MR: My only writing experience is in non-fiction. With the lifewriting I have published, the only success trait I can think of is the ability to be fearless and honest. It is absolutely necessary to tell the truth, if only because your readers are smart and will see through you. I read somewhere that “memoir is about the truth of memory, not of history.” It’s not about what happened to us so much as our perception of those events. So our “truth” may be very different from that of others, and that’s all right. One of my early writing teachers told me to dig deep, as though I were hoping to reach China. It can be painful; it’s not for the faint of heart. But the rewards are magnificent. Writing has always been the best form of therapy for me.
DL: How have you dealt with self-doubt?
MR: Self-doubt is part of my life, but I’m glad I’ve let go of the arrogance of youth that had me barreling ahead with my plans, ignoring the advice of others, thinking my way was the best way. This can be applied to us as writers. If I felt that other people (editors) didn’t know anything and that I was the best judge of my own writing, my books would not be as successful. I am deeply indebted to all of my editors who have helped me shape both of my books. I don’t know how writers can manage without good editors. I am, above all, more humble and teachable than ever. There is so much that I have to learn, both as a writer and a human being.
DL: What makes for a successful memoir? Do you feel your memoir was a success?
MR: I’m carrying my message to others, showing on the page how I’m recovering from substance use disorder. I have done this by highlighting certain incidents in my life that shaped my self-concept and made me vulnerable to this illness: in my youth, in middle age, and in recent years. If other women can relate to my story and consider my solutions, then I’m making a difference with them, assuring them that there is a better way to deal with sorrows than by self-destructing. Because of the responses I’ve received, I feel that my journey in self-discovery and healing—which is the essence of this memoir—has been successful.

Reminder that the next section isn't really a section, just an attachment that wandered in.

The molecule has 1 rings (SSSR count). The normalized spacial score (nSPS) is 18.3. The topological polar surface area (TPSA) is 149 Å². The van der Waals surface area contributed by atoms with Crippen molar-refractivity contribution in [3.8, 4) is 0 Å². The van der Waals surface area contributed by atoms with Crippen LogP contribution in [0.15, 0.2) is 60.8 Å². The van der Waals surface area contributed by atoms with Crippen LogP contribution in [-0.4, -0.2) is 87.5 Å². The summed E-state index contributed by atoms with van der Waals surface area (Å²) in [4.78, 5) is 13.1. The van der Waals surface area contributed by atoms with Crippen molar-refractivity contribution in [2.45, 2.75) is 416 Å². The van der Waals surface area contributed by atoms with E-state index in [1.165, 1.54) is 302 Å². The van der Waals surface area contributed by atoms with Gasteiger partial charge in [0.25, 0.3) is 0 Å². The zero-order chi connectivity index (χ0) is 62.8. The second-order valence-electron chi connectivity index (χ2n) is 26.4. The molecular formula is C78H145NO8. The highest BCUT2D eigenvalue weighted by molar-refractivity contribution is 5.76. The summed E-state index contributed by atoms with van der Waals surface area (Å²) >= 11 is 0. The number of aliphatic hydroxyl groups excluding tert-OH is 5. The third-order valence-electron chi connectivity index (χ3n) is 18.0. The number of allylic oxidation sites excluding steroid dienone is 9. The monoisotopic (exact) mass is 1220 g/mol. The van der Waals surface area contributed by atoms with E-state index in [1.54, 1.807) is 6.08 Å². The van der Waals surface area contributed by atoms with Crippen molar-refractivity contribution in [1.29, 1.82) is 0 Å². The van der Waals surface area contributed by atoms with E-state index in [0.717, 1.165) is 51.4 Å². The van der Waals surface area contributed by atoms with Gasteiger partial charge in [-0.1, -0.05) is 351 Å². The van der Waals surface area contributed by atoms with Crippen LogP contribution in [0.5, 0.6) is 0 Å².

Also, an objective measure of the book’s success is that it was recognized as a Finalist in th2 2020 International Book Awards. I’ve received some terrific reviews, as well.
DL: How do you recommend people deal with sensitive material that relatives might take offense at?
MR: I used a pen name with my first memoir, and I changed the names of several characters, most importantly my daughter’s. That book was a harrowing journey through the hell of her substance use disorder—from methamphetamine to cocaine to heroin—and I left nothing to the imagination as I detailed her life under the influence of drugs. By changing her name (and mine), I wanted to protect her from such candid exposure. There were some honest details of my life growing up, as well, that my siblings are unable to discuss openly. I changed their names, too; I was being cautious. The possibility of lawsuits, fortunately, was not a fear of mine. But it is a real fear in the lives of many others where anger and open conflict within the family are present. Protect yourself by any means possible; the legal department of your publisher can help.
This sequel memoir, however, focuses mostly on me. There was less need to protect others, and I didn’t care about exposing myself. My parents are both dead. The little exposure of my siblings is compassionate and hopeful. My daughter, too, is viewed with compassion and understanding that she is a victim of a cruel illness—substance use disorder—and not a flagrantly immoral human being. At the end of the day, the only villain in both my memoirs is the family disease of substance use disorder, which I make clear in Stepping Stones.
In the next issue of the Memoir Writer’s blog, we will run the conclusion of this interview.